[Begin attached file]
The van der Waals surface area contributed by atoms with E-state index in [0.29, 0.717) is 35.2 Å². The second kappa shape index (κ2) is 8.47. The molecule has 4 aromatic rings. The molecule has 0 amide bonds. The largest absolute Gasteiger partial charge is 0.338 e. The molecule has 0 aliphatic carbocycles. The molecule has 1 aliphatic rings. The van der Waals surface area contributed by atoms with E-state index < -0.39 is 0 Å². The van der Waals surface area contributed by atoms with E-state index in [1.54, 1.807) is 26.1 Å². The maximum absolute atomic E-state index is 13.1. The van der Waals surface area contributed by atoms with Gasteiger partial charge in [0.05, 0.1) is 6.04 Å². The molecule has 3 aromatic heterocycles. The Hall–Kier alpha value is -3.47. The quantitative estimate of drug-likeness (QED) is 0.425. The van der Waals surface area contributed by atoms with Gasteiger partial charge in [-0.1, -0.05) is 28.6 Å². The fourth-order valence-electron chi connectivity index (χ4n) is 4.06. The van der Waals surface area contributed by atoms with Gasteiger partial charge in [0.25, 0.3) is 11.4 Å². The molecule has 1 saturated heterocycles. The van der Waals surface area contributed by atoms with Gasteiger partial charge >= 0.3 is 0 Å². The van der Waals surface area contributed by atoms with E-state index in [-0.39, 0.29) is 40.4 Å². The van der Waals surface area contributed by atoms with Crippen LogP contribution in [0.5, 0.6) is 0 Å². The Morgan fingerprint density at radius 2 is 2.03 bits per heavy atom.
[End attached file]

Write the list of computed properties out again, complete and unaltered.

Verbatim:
The van der Waals surface area contributed by atoms with E-state index in [0.29, 0.717) is 35.2 Å². The second kappa shape index (κ2) is 8.47. The molecule has 4 aromatic rings. The molecule has 0 amide bonds. The largest absolute Gasteiger partial charge is 0.338 e. The molecule has 0 aliphatic carbocycles. The molecule has 1 aliphatic rings. The van der Waals surface area contributed by atoms with E-state index < -0.39 is 0 Å². The van der Waals surface area contributed by atoms with E-state index in [1.54, 1.807) is 26.1 Å². The maximum absolute atomic E-state index is 13.1. The van der Waals surface area contributed by atoms with Gasteiger partial charge in [0.05, 0.1) is 6.04 Å². The molecule has 3 aromatic heterocycles. The Hall–Kier alpha value is -3.47. The quantitative estimate of drug-likeness (QED) is 0.425. The van der Waals surface area contributed by atoms with Gasteiger partial charge in [-0.1, -0.05) is 28.6 Å². The fourth-order valence-electron chi connectivity index (χ4n) is 4.06. The van der Waals surface area contributed by atoms with Gasteiger partial charge in [0.25, 0.3) is 11.4 Å². The molecule has 1 saturated heterocycles. The van der Waals surface area contributed by atoms with Gasteiger partial charge >= 0.3 is 0 Å². The van der Waals surface area contributed by atoms with E-state index in [-0.39, 0.29) is 40.4 Å². The van der Waals surface area contributed by atoms with Crippen LogP contribution in [0.5, 0.6) is 0 Å². The Morgan fingerprint density at radius 2 is 2.03 bits per heavy atom.